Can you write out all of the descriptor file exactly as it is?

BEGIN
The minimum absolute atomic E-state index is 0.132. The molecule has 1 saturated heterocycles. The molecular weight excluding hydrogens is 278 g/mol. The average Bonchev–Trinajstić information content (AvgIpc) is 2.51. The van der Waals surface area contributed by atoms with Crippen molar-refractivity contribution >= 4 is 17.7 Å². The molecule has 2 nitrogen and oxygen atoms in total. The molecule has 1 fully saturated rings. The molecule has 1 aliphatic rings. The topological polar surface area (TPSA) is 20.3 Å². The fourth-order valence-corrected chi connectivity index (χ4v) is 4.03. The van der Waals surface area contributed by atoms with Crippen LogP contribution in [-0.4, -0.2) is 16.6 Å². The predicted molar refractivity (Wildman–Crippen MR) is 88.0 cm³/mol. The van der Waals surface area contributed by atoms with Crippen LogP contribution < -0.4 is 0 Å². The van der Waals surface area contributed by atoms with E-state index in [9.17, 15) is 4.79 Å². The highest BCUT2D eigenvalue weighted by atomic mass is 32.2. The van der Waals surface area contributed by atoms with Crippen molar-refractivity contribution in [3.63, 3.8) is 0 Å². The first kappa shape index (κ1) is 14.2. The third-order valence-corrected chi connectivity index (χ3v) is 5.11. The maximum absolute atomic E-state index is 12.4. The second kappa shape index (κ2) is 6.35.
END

The minimum absolute atomic E-state index is 0.132. The molecule has 1 saturated heterocycles. The molecular weight excluding hydrogens is 278 g/mol. The average Bonchev–Trinajstić information content (AvgIpc) is 2.51. The van der Waals surface area contributed by atoms with Crippen molar-refractivity contribution >= 4 is 17.7 Å². The molecule has 2 nitrogen and oxygen atoms in total. The molecule has 1 fully saturated rings. The molecule has 1 aliphatic rings. The topological polar surface area (TPSA) is 20.3 Å². The fourth-order valence-corrected chi connectivity index (χ4v) is 4.03. The van der Waals surface area contributed by atoms with Crippen LogP contribution in [-0.4, -0.2) is 16.6 Å². The predicted molar refractivity (Wildman–Crippen MR) is 88.0 cm³/mol. The van der Waals surface area contributed by atoms with Crippen LogP contribution < -0.4 is 0 Å². The van der Waals surface area contributed by atoms with E-state index in [9.17, 15) is 4.79 Å². The highest BCUT2D eigenvalue weighted by atomic mass is 32.2. The van der Waals surface area contributed by atoms with Crippen molar-refractivity contribution in [3.63, 3.8) is 0 Å². The first kappa shape index (κ1) is 14.2. The third-order valence-corrected chi connectivity index (χ3v) is 5.11. The maximum absolute atomic E-state index is 12.4. The second kappa shape index (κ2) is 6.35.